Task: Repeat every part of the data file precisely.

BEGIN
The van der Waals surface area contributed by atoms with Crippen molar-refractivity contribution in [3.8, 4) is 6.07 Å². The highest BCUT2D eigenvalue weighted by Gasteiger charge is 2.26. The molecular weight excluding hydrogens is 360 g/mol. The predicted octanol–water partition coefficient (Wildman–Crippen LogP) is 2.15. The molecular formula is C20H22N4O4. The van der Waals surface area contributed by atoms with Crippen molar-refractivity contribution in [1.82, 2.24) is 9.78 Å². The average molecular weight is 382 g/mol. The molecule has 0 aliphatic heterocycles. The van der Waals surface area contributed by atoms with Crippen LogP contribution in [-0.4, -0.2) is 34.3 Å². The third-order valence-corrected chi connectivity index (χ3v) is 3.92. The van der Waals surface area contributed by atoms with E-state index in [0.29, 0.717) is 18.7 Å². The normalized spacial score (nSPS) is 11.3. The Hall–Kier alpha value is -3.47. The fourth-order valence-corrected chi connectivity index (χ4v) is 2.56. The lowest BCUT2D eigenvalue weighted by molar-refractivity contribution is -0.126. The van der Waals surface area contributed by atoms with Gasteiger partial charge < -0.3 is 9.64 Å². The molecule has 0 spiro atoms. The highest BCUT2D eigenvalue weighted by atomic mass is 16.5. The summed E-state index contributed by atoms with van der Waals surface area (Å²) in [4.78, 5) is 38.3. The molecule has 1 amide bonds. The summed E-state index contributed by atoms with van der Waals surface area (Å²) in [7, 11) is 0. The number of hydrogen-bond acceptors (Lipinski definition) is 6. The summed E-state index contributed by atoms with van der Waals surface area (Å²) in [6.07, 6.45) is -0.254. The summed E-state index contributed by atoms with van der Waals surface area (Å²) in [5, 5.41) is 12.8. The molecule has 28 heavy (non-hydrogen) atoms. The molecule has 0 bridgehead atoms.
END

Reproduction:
The van der Waals surface area contributed by atoms with Crippen molar-refractivity contribution in [3.8, 4) is 6.07 Å². The highest BCUT2D eigenvalue weighted by Gasteiger charge is 2.26. The molecular weight excluding hydrogens is 360 g/mol. The predicted octanol–water partition coefficient (Wildman–Crippen LogP) is 2.15. The molecular formula is C20H22N4O4. The van der Waals surface area contributed by atoms with Crippen molar-refractivity contribution in [1.82, 2.24) is 9.78 Å². The average molecular weight is 382 g/mol. The molecule has 0 aliphatic heterocycles. The van der Waals surface area contributed by atoms with Crippen LogP contribution in [-0.4, -0.2) is 34.3 Å². The third-order valence-corrected chi connectivity index (χ3v) is 3.92. The van der Waals surface area contributed by atoms with E-state index in [0.29, 0.717) is 18.7 Å². The normalized spacial score (nSPS) is 11.3. The Hall–Kier alpha value is -3.47. The fourth-order valence-corrected chi connectivity index (χ4v) is 2.56. The lowest BCUT2D eigenvalue weighted by molar-refractivity contribution is -0.126. The van der Waals surface area contributed by atoms with Gasteiger partial charge < -0.3 is 9.64 Å². The molecule has 0 spiro atoms. The highest BCUT2D eigenvalue weighted by atomic mass is 16.5. The summed E-state index contributed by atoms with van der Waals surface area (Å²) in [4.78, 5) is 38.3. The molecule has 1 amide bonds. The summed E-state index contributed by atoms with van der Waals surface area (Å²) in [7, 11) is 0. The number of hydrogen-bond acceptors (Lipinski definition) is 6. The summed E-state index contributed by atoms with van der Waals surface area (Å²) in [6.07, 6.45) is -0.254. The summed E-state index contributed by atoms with van der Waals surface area (Å²) in [5, 5.41) is 12.8. The molecule has 28 heavy (non-hydrogen) atoms. The molecule has 0 bridgehead atoms.